Michigan State University Extension
Preserving Food Safely - 01600527


NOTE: Drying fruits in the oven is NOT recommended.         

  1.  Trays must be at least 1 1/2 inches narrower than  the
inside  of the oven to allow for air circulation.  Allow  at
least 2 1/2 inches between trays and 3 inches of free  space
at the top of the oven.  Cheesecloth may be spread over  the
trays  (under the food to prevent small pieces from  falling
between the slats).                                         

  2. Load two to four trays with no more than 4 to 6  pounds
of  prepared  fruits distributed among them.   Fruit  pieces
should  be in a single layer.  More than one kind  of  fruit
can  be  dried  at the same  time.   Strong-smelling  fruits
should be dried separately.                                 

  3.  Place an accurate and easily read thermometer  on  the
top tray toward the back.                                   

  4. Preheat  the oven to 160 degrees Fahrenheit (71 degrees
Celsius), and then add the loaded trays.  Prop the door open
at  least  4 inches.                                        

  5.  Place a fan outside the oven in such a  position  that
air  is  directed through the opening and across  the  oven.
Change  the position of the fan frequently during drying  to
vary the circulation of air.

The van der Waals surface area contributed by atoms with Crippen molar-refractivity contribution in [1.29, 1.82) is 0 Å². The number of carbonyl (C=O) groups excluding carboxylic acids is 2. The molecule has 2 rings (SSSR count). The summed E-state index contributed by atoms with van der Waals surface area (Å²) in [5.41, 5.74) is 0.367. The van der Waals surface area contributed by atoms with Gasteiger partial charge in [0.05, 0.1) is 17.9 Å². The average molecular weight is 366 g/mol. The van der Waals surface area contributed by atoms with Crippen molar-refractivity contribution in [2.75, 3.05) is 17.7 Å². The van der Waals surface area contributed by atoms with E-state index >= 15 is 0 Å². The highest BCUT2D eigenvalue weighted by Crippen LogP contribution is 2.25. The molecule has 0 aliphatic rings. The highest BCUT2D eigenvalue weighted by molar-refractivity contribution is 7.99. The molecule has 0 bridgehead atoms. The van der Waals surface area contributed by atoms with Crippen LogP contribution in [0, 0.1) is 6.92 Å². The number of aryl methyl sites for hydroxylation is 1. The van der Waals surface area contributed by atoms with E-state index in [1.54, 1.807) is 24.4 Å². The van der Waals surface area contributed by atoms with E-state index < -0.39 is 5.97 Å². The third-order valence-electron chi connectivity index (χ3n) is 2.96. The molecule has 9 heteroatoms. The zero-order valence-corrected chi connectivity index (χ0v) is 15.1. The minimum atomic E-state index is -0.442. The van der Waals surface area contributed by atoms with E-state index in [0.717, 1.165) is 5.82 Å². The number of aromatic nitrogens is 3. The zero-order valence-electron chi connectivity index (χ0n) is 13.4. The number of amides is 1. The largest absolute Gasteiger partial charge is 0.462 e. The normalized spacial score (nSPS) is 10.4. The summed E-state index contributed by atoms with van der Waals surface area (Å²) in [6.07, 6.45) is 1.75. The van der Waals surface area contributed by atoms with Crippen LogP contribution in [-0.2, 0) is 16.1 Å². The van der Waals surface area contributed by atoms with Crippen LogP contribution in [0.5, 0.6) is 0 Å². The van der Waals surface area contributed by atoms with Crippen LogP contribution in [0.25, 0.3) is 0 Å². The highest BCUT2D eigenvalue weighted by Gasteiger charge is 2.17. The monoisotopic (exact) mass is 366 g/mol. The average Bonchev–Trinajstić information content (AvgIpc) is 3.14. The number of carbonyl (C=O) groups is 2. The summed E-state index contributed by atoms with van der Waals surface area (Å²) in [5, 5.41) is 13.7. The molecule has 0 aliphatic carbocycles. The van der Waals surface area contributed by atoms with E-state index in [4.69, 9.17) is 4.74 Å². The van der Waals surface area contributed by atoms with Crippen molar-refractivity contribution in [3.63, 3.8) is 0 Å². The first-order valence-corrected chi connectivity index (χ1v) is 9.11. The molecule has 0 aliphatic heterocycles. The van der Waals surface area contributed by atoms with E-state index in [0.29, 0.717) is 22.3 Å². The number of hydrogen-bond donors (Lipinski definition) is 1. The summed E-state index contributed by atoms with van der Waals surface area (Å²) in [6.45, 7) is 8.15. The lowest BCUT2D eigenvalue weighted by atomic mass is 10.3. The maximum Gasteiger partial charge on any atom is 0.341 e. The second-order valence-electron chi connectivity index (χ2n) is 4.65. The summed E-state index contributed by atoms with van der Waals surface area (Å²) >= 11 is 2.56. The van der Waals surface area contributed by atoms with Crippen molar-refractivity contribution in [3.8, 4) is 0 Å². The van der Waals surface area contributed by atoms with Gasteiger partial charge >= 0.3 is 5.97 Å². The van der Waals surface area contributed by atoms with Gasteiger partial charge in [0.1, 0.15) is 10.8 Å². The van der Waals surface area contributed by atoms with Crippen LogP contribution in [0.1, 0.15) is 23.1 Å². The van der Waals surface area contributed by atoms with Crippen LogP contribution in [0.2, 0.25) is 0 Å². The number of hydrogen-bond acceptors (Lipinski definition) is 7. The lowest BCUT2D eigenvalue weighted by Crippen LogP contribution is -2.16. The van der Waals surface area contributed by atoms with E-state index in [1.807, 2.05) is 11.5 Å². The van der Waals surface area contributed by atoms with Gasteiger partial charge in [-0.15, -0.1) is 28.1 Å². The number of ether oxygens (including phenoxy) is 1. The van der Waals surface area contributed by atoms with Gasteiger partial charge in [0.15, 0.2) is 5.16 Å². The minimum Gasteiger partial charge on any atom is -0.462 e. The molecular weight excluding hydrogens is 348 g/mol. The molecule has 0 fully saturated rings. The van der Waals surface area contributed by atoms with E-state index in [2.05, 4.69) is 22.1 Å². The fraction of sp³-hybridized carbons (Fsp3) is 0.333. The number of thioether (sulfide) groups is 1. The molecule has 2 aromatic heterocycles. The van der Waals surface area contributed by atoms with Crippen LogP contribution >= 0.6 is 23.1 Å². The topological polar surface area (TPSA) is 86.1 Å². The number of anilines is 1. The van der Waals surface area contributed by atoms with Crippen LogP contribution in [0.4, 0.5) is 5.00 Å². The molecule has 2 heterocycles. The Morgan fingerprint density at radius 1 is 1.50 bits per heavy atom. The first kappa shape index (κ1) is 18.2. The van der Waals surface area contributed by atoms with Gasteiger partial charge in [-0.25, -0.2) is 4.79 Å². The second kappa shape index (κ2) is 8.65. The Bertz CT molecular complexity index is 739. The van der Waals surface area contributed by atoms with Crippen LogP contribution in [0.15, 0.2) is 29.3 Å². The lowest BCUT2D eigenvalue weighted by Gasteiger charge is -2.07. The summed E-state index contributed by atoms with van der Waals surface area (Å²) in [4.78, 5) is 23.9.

6.  Maintain the temperature at 140 degrees Fahrenheit (60
degrees   Celsius).   It  takes  less   heat  to  keep   the
temperature at 140 degrees  Fahrenheit as drying progresses,
so watch the temperature carefully toward the end of drying.

  7.   Examine  the  fruits  often,  and  turn   the   trays
frequently.  At  the start of the drying  process  there  is
little danger of scorching, but when nearly dry, the product
may  scorch  easily.   Even slight  scorching  destroys  the
flavor and may lower the nutritive value, so be careful  not
to  allow  the  temperature  to  rise  above   140   degrees
Fahrenheit, especially during the latter stage of drying.   

  NOTE:  Tests for dryness will come with  experience.   The
approximate  drying  times  are merely a  guide  to  judging
proper  dryness.  Fruits should contain from 2 to 6  percent
moisture after drying.                                      

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